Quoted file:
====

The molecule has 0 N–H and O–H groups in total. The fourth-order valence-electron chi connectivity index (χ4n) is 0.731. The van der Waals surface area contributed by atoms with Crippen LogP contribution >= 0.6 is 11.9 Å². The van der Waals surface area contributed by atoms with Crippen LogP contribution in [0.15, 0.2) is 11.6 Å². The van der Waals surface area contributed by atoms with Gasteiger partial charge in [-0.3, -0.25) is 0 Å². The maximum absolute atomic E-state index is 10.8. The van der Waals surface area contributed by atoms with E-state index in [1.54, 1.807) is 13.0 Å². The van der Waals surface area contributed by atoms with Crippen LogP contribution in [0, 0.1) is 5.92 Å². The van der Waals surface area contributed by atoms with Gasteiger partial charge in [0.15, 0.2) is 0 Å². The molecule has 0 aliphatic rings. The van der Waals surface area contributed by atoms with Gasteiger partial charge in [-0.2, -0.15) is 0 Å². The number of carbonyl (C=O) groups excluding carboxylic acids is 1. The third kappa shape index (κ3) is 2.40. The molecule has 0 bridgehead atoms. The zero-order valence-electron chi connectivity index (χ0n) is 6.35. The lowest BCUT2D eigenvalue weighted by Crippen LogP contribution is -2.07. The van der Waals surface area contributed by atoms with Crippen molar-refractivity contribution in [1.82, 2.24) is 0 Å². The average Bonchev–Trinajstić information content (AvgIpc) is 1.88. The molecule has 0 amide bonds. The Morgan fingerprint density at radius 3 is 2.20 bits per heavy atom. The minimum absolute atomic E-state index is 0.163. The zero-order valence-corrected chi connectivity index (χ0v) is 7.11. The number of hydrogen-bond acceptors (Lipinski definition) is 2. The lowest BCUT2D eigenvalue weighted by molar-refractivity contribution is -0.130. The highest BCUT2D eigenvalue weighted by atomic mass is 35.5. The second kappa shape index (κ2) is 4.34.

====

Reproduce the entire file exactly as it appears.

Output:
The molecule has 0 N–H and O–H groups in total. The fourth-order valence-electron chi connectivity index (χ4n) is 0.731. The van der Waals surface area contributed by atoms with Crippen LogP contribution >= 0.6 is 11.9 Å². The van der Waals surface area contributed by atoms with Crippen LogP contribution in [0.15, 0.2) is 11.6 Å². The van der Waals surface area contributed by atoms with Gasteiger partial charge in [-0.3, -0.25) is 0 Å². The maximum absolute atomic E-state index is 10.8. The van der Waals surface area contributed by atoms with E-state index in [1.54, 1.807) is 13.0 Å². The van der Waals surface area contributed by atoms with Crippen LogP contribution in [0, 0.1) is 5.92 Å². The van der Waals surface area contributed by atoms with Gasteiger partial charge in [0.15, 0.2) is 0 Å². The molecule has 0 aliphatic rings. The van der Waals surface area contributed by atoms with Gasteiger partial charge in [-0.2, -0.15) is 0 Å². The number of carbonyl (C=O) groups excluding carboxylic acids is 1. The third kappa shape index (κ3) is 2.40. The molecule has 0 bridgehead atoms. The zero-order valence-electron chi connectivity index (χ0n) is 6.35. The lowest BCUT2D eigenvalue weighted by Crippen LogP contribution is -2.07. The van der Waals surface area contributed by atoms with Crippen molar-refractivity contribution in [1.82, 2.24) is 0 Å². The average Bonchev–Trinajstić information content (AvgIpc) is 1.88. The molecule has 0 amide bonds. The Morgan fingerprint density at radius 3 is 2.20 bits per heavy atom. The minimum absolute atomic E-state index is 0.163. The zero-order valence-corrected chi connectivity index (χ0v) is 7.11. The number of hydrogen-bond acceptors (Lipinski definition) is 2. The lowest BCUT2D eigenvalue weighted by molar-refractivity contribution is -0.130. The highest BCUT2D eigenvalue weighted by atomic mass is 35.5. The second kappa shape index (κ2) is 4.34.